Day 5: Sea Kayak on Ston Bay & Hike the Ston Walls
Delve deeper into the natural riches around Ston today with a morning of sea kayaking in the beautiful Mali Ston Bay. Famous for growing oysters and mussels since the days of the Roman Empire, the pristine water is the perfect backdrop for kayaking, swimming, and snorkeling.
Later in the afternoon, head back to dry land for a hike along the city's famous medieval walls. Built to keep invaders away from the area's precious saltpans, the 14th-century marvel is the longest fortified city wall on the continent. The preserved section for walking is less than 2 miles (3.2 km) and rewards hikers with breathtaking vistas as you climb, ending at Ston's tiny idyllic neighbor of Mali Ston.
Make your way back to town in time for dinner, toasting your final evening in Ston.
Day 6: Cycle to Dubrovnik
This morning you'll bid the Pelješac Peninsula farewell and cycle toward Dubrovnik. Traveling down the Adriatic coast, cycle on scenic local backroads and along the historic Napoleon Road against a backdrop of dramatic sea views. The choice of a longer or shorter route is up to you—leaving you with extra time for fascinating stops along the way, such as the famed arboretum of Trsteno.
As you approach Dubrovnik, you'll spot the red rooftops and turrets of the historic coastal fortress in the distance. Often referred to as the "Pearl of the Adriatic," Dubrovnik is a world-renowned city of exceptional charm. After checking into your hotel, you'll want to get out and explore. Can't-miss activities include riding the cable car up to Srđ Mountain to take in the sunset over the Adriatic, visiting the Lovrijenac fortress, and walking along the smooth, limestone-paved streets of the historic Old Town.
And be sure to find your way to Stradun, Dubrovnik's main street, to get your bearings and to choose from a number of excellent restaurants and wine bars. Alternatively, there's Buza Bar along the water's edge, a great spot to enjoy a cocktail while taking in the sunset.
Day 7: Hike Lopud or Koločep Island
Today is devoted to an island day trip—you can choose to visit one of two nearby islands for a day of sand, sea, and hiking.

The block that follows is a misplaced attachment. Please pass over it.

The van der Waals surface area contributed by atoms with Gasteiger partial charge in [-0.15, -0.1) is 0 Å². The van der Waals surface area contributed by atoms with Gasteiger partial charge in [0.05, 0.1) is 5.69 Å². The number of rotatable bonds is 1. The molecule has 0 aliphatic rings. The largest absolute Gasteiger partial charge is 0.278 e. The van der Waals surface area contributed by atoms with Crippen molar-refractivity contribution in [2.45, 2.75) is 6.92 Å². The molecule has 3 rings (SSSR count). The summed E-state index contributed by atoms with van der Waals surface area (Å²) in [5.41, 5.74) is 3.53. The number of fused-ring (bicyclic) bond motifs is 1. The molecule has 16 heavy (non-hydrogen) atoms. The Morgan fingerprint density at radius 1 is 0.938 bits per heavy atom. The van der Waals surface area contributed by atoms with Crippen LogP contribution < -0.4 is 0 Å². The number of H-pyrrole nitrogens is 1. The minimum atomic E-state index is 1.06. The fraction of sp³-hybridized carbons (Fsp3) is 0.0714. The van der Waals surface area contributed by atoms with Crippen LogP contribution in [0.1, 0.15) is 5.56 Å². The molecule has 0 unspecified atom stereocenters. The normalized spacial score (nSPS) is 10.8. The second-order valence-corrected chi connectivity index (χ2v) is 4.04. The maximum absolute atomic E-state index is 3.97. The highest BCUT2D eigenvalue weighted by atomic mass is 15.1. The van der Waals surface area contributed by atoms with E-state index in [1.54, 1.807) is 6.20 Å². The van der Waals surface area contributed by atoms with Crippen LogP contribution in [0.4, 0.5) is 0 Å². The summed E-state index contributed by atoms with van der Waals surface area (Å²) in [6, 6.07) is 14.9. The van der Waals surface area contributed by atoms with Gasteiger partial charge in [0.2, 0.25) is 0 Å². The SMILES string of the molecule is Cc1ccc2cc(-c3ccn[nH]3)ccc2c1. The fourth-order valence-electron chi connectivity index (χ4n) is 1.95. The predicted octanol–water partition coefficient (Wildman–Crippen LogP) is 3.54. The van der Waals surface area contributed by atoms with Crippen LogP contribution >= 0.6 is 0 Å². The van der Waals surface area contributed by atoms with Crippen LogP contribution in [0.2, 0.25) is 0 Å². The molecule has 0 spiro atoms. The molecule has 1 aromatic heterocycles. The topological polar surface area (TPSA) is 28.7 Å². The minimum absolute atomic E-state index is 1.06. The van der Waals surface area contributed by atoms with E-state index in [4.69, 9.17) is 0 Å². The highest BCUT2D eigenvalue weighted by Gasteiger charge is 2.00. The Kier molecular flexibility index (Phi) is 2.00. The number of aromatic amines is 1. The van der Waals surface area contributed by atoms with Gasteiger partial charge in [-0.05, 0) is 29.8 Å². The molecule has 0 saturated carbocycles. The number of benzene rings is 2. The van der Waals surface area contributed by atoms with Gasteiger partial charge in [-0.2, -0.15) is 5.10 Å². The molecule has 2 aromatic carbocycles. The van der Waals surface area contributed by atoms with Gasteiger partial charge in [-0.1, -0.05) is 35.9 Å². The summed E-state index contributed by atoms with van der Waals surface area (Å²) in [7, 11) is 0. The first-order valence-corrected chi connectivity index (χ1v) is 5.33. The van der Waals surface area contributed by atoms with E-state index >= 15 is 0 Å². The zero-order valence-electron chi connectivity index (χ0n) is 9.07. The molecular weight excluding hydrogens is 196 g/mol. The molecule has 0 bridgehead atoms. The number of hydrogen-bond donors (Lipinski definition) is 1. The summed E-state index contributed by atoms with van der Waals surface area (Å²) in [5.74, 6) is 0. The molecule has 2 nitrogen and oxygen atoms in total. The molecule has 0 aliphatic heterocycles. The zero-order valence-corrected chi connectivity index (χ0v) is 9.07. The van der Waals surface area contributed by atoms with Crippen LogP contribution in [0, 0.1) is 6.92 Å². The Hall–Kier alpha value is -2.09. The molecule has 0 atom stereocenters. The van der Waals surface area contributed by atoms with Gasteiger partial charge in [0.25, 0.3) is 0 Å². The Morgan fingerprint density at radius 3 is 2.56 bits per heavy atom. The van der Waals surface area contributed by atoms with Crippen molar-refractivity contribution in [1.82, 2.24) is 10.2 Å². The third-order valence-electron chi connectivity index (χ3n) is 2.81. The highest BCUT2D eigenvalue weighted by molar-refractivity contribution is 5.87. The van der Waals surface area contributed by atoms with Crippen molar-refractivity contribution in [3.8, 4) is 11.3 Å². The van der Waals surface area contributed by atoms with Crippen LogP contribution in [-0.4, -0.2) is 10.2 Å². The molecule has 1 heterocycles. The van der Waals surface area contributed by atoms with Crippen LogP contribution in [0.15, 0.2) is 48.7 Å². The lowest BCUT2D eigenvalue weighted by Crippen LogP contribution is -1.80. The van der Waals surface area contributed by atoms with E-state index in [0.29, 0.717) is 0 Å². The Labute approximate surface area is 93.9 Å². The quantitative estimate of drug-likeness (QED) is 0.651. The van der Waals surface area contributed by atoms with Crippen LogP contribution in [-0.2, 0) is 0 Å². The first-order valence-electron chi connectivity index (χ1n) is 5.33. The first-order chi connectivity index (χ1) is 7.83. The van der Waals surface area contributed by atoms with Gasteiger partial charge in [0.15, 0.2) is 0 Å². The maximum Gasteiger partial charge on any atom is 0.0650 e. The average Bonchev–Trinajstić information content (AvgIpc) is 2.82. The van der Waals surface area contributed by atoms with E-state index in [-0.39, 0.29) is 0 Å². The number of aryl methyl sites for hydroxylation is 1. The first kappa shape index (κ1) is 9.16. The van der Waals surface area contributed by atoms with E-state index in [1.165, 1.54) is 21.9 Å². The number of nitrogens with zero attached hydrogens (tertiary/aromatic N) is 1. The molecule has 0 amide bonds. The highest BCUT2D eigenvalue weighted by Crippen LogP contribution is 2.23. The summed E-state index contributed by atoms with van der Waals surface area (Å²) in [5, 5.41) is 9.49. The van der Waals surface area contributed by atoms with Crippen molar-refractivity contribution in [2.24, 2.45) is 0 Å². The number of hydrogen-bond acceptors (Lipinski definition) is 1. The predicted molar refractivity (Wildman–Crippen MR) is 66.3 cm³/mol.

The first, Lopud, lies just west of Dubrovnik and Koločep. During Dubrovnik's prime, Lopud once functioned as a weekend retreat for Dubrovnik's nobility and was home to many of the city's merchant fleet—ruins of the many shipowner homes still occupy the corners of Lopud's only village of the same name. Covering an area of nearly two square miles (4.6 square km), Lopud is the most economically developed of the Elafiti islands and is home to the region's largest sandy beach, Šunj. Here you can wade into the shallow water for 300 feet (91 m) before the need to swim takes over.
For the more active traveler, there are several hiking trails to choose between that lead you to Mediterranean and subtropical vegetation, though you might like to trek the 6 miles (10 km) loop around the larger part of the island. You will be rewarded with some of the island's best attractions, including a visit to the Sutvrac fortress, where you will have stunning panoramic views of nearby Šipan and the Pelješac Peninsula to the north.
The second option is a trip to Koločep, the southernmost inhabited island in Croatia. Just 20 minutes from Dubrovnik and with approximately 100 year-round inhabitants, the sleepy and car-free Koločep is an ideal destination for walking/hiking, sea kayaking, or just relaxing and enjoying its famed sandy beaches. Go for a guided walk around the island, and stop in at one of its small family-run restaurants for some of the best grilled calamari in Croatia.
Day 8: Depart Dubrovnik
After breakfast, you'll be transported to the airport to say your goodbyes to Croatia and catch your flight home. Safe travels!